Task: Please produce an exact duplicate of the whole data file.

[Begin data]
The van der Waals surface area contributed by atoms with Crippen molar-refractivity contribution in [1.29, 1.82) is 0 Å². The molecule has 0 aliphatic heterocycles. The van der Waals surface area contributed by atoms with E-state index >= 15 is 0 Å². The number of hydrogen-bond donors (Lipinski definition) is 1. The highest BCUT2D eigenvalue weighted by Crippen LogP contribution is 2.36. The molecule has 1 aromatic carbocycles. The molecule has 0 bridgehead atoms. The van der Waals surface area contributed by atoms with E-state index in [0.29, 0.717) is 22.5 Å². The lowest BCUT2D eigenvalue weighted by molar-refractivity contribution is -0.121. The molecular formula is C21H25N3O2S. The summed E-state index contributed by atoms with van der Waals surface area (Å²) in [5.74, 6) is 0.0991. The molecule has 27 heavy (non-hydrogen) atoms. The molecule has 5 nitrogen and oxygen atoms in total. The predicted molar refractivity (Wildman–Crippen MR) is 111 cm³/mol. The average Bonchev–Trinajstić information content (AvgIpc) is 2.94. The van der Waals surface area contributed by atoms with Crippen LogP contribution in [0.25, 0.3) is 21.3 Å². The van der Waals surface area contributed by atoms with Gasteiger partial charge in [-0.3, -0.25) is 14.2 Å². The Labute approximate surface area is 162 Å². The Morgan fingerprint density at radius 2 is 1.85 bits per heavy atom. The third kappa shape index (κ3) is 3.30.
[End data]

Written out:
The van der Waals surface area contributed by atoms with Crippen molar-refractivity contribution in [1.29, 1.82) is 0 Å². The molecule has 0 aliphatic heterocycles. The van der Waals surface area contributed by atoms with E-state index >= 15 is 0 Å². The number of hydrogen-bond donors (Lipinski definition) is 1. The highest BCUT2D eigenvalue weighted by Crippen LogP contribution is 2.36. The molecule has 1 aromatic carbocycles. The molecule has 0 bridgehead atoms. The van der Waals surface area contributed by atoms with E-state index in [0.29, 0.717) is 22.5 Å². The lowest BCUT2D eigenvalue weighted by molar-refractivity contribution is -0.121. The molecular formula is C21H25N3O2S. The summed E-state index contributed by atoms with van der Waals surface area (Å²) in [5.74, 6) is 0.0991. The molecule has 27 heavy (non-hydrogen) atoms. The molecule has 5 nitrogen and oxygen atoms in total. The predicted molar refractivity (Wildman–Crippen MR) is 111 cm³/mol. The average Bonchev–Trinajstić information content (AvgIpc) is 2.94. The van der Waals surface area contributed by atoms with Crippen LogP contribution in [0.25, 0.3) is 21.3 Å². The van der Waals surface area contributed by atoms with Gasteiger partial charge in [-0.3, -0.25) is 14.2 Å². The Labute approximate surface area is 162 Å². The Morgan fingerprint density at radius 2 is 1.85 bits per heavy atom. The third kappa shape index (κ3) is 3.30.